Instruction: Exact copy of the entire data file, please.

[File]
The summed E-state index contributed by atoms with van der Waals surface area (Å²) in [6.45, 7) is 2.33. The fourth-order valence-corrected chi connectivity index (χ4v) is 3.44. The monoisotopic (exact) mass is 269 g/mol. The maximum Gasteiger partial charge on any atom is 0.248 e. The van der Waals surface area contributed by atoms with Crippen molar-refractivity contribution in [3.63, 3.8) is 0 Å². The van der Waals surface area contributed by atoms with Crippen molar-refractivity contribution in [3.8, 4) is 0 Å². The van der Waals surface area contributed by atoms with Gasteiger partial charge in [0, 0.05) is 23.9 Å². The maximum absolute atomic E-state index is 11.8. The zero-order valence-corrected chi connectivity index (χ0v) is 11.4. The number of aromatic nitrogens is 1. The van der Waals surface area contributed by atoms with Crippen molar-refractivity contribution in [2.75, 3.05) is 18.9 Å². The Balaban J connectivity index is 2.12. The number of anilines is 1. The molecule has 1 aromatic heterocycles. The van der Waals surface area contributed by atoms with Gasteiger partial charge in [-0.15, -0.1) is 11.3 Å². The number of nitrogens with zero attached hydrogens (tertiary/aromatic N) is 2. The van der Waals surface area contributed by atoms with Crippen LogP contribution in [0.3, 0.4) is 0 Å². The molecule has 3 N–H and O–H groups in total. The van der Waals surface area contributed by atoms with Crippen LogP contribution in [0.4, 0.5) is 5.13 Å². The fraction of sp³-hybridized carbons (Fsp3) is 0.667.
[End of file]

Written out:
The summed E-state index contributed by atoms with van der Waals surface area (Å²) in [6.45, 7) is 2.33. The fourth-order valence-corrected chi connectivity index (χ4v) is 3.44. The monoisotopic (exact) mass is 269 g/mol. The maximum Gasteiger partial charge on any atom is 0.248 e. The van der Waals surface area contributed by atoms with Crippen molar-refractivity contribution in [3.63, 3.8) is 0 Å². The van der Waals surface area contributed by atoms with Crippen molar-refractivity contribution in [3.8, 4) is 0 Å². The van der Waals surface area contributed by atoms with Gasteiger partial charge in [0, 0.05) is 23.9 Å². The maximum absolute atomic E-state index is 11.8. The zero-order valence-corrected chi connectivity index (χ0v) is 11.4. The number of aromatic nitrogens is 1. The van der Waals surface area contributed by atoms with Crippen molar-refractivity contribution in [2.75, 3.05) is 18.9 Å². The Balaban J connectivity index is 2.12. The number of anilines is 1. The molecule has 1 aromatic heterocycles. The van der Waals surface area contributed by atoms with Gasteiger partial charge in [-0.15, -0.1) is 11.3 Å². The number of nitrogens with zero attached hydrogens (tertiary/aromatic N) is 2. The van der Waals surface area contributed by atoms with Crippen LogP contribution in [0.3, 0.4) is 0 Å². The molecule has 3 N–H and O–H groups in total. The van der Waals surface area contributed by atoms with Crippen LogP contribution in [0.4, 0.5) is 5.13 Å². The fraction of sp³-hybridized carbons (Fsp3) is 0.667.